Promotions were allegedly not granted to two openly homosexual troopers, John Hayes, a white male, and Jamie Lascik, a Black woman, who both sued the NJSP for claims under the New Jersey Law Against Discrimination. They filed their lawsuit after being bypassed for promotion that was granted to a “heterosexual lesser qualified male” because their supervisor told others that “I’m not creating no Lady Blue & Gold Unit and I’m not creating no LGBT Unit.”
According to the documents, “The Lady Blue and Gold was a resource group of enlisted female Troopers started in 2002. The group had meetings, played golf, and played in the yearly East Coast State Police softball tournament. The stigma and banter through the years regarding the Lady Blue and Gold is that it was ‘a bunch of lesbians.'”
The law firm also shared several videos and Instagram posts with Newsweek that involved troopers’ misconduct, with some removed from their assignments because of the investigations into the racial content posted on the social media platform. They included trooper Julian Agoras and Sergeant George Gallagher, who were detached from their units after responding to two pictures posted by an Instagram account that is believed to be owned by a trooper whose handle name is “Garden State Goons.” The pictures displayed sexism and racism, according to the lawsuits.
In another instance, Christian Dreyer, who currently holds the rank of major, commanding officer, special operations, was promoted several times, despite his allegedly violent record. Dreyer was suspended for two years and faced aggravated assault charges after allegedly beating up a girl, partially collapsing her lung. According to the law firm’s documents, Dreyer also beat up a young man after allegedly asking for oral sex.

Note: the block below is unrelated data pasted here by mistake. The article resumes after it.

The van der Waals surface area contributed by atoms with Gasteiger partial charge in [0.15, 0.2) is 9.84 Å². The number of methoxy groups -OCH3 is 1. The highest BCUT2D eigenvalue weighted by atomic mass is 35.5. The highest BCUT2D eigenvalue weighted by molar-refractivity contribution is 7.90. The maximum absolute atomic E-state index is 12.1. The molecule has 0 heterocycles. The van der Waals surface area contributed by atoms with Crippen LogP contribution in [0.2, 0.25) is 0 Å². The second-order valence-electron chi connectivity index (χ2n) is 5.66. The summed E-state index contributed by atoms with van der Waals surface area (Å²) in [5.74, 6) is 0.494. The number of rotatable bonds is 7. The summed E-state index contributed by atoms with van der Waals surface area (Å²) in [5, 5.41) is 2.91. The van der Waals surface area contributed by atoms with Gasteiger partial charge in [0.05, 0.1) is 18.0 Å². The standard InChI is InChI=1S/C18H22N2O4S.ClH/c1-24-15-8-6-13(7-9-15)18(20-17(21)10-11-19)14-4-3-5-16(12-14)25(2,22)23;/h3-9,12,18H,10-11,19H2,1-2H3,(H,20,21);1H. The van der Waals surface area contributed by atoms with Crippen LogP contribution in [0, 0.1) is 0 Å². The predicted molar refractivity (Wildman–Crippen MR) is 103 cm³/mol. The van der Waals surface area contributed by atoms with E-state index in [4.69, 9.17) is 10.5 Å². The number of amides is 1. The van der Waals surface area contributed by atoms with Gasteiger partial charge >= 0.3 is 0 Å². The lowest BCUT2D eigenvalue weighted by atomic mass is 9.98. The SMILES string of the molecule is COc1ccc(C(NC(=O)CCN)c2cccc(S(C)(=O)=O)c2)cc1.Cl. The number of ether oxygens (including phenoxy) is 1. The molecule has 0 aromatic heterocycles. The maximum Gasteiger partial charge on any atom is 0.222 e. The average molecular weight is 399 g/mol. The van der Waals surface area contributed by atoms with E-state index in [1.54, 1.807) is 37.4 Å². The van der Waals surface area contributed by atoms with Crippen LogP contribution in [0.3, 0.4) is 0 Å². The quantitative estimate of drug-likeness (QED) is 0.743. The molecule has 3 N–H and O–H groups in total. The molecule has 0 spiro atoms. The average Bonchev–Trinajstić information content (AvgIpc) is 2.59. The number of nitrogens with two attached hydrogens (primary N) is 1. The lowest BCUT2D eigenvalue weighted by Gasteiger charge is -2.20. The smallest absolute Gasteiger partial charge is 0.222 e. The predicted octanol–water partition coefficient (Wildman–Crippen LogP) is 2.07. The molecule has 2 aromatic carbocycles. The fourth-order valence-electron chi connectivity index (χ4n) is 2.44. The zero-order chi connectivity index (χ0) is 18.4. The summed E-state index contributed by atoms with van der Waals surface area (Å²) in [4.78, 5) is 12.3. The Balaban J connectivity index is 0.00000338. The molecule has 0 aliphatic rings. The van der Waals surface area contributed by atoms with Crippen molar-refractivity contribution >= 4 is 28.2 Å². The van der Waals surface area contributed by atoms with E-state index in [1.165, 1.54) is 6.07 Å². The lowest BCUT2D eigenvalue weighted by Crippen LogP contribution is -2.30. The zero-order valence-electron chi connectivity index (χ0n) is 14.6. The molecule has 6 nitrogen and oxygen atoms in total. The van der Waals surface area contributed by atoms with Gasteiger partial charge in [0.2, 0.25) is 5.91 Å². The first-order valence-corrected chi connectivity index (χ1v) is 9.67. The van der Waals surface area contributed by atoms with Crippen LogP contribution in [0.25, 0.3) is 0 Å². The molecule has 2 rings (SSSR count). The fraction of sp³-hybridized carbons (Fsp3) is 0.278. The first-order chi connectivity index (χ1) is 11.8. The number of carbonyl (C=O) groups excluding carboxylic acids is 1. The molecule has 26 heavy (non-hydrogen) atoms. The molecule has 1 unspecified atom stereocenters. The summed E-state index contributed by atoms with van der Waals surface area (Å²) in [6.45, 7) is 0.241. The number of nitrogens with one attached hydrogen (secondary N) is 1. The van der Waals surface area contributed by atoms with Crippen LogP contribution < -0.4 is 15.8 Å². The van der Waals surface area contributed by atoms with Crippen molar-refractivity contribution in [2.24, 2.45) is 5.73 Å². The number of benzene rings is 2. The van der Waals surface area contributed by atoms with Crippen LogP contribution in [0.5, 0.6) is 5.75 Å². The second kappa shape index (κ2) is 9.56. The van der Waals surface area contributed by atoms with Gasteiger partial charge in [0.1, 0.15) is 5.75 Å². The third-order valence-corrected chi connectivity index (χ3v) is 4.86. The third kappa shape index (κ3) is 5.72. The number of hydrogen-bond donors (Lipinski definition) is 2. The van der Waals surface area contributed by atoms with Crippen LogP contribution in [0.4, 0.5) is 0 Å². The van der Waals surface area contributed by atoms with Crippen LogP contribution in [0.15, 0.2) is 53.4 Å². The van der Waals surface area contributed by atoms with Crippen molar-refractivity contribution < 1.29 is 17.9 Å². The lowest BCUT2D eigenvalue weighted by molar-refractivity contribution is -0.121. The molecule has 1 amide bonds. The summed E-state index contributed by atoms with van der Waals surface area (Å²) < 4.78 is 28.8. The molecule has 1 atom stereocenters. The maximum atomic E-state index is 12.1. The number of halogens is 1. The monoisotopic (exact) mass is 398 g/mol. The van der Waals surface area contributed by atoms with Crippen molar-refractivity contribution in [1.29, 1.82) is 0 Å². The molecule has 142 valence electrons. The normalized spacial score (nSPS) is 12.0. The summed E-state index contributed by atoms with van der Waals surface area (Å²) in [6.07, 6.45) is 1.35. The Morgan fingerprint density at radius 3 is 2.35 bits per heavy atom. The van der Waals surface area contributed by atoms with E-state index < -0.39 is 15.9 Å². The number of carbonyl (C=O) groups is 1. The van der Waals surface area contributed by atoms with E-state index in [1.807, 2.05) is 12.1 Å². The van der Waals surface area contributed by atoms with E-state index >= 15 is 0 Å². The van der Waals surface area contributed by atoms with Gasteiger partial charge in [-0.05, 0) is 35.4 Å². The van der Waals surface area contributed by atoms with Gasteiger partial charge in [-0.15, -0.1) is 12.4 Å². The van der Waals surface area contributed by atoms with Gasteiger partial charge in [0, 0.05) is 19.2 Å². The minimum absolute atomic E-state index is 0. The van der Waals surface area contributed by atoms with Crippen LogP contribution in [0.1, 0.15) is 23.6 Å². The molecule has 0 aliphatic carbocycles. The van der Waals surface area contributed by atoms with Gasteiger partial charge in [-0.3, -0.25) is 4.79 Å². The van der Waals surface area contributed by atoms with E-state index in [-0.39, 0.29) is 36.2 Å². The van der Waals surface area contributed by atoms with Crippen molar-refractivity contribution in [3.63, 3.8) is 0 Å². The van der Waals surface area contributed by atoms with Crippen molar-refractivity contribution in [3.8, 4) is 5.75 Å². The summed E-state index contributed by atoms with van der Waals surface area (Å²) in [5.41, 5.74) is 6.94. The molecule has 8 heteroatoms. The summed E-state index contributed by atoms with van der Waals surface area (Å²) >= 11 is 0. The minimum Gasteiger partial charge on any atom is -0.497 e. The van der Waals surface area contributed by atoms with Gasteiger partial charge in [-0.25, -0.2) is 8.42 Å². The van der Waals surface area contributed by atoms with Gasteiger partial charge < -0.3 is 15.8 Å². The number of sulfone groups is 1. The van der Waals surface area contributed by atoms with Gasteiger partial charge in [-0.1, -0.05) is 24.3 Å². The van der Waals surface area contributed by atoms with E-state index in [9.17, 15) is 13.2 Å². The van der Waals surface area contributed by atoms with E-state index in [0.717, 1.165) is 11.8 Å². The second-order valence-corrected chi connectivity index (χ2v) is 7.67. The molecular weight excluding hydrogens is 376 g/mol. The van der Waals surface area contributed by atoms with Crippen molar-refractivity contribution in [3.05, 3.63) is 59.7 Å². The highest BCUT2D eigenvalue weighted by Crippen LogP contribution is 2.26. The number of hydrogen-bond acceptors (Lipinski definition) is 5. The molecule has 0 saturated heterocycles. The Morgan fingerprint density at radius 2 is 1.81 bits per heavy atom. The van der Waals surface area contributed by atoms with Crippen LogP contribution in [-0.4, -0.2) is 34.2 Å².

In one of the documents, Philip Burnham, the managing partner at the law firm, says: “The 17 clients we represent and their respective matters show that Governor Murphy through Colonel Callahan has promoted and fostered racism, sexism, favoritism, muted minority advancement, and punishes any trooper who brings forth any such allegation.”
He continued: “The overall picture painted here is one of institutional racism and a frat house mentality, not the picture one should imagine of the New Jersey State Police, the top law enforcement agency in New Jersey.”
A spokesperson for Murphy’s office told Newsweek that the “governor’s office does not comment on pending litigation” when asked about the allegations against the NJSP and the governor’s support of Callahan.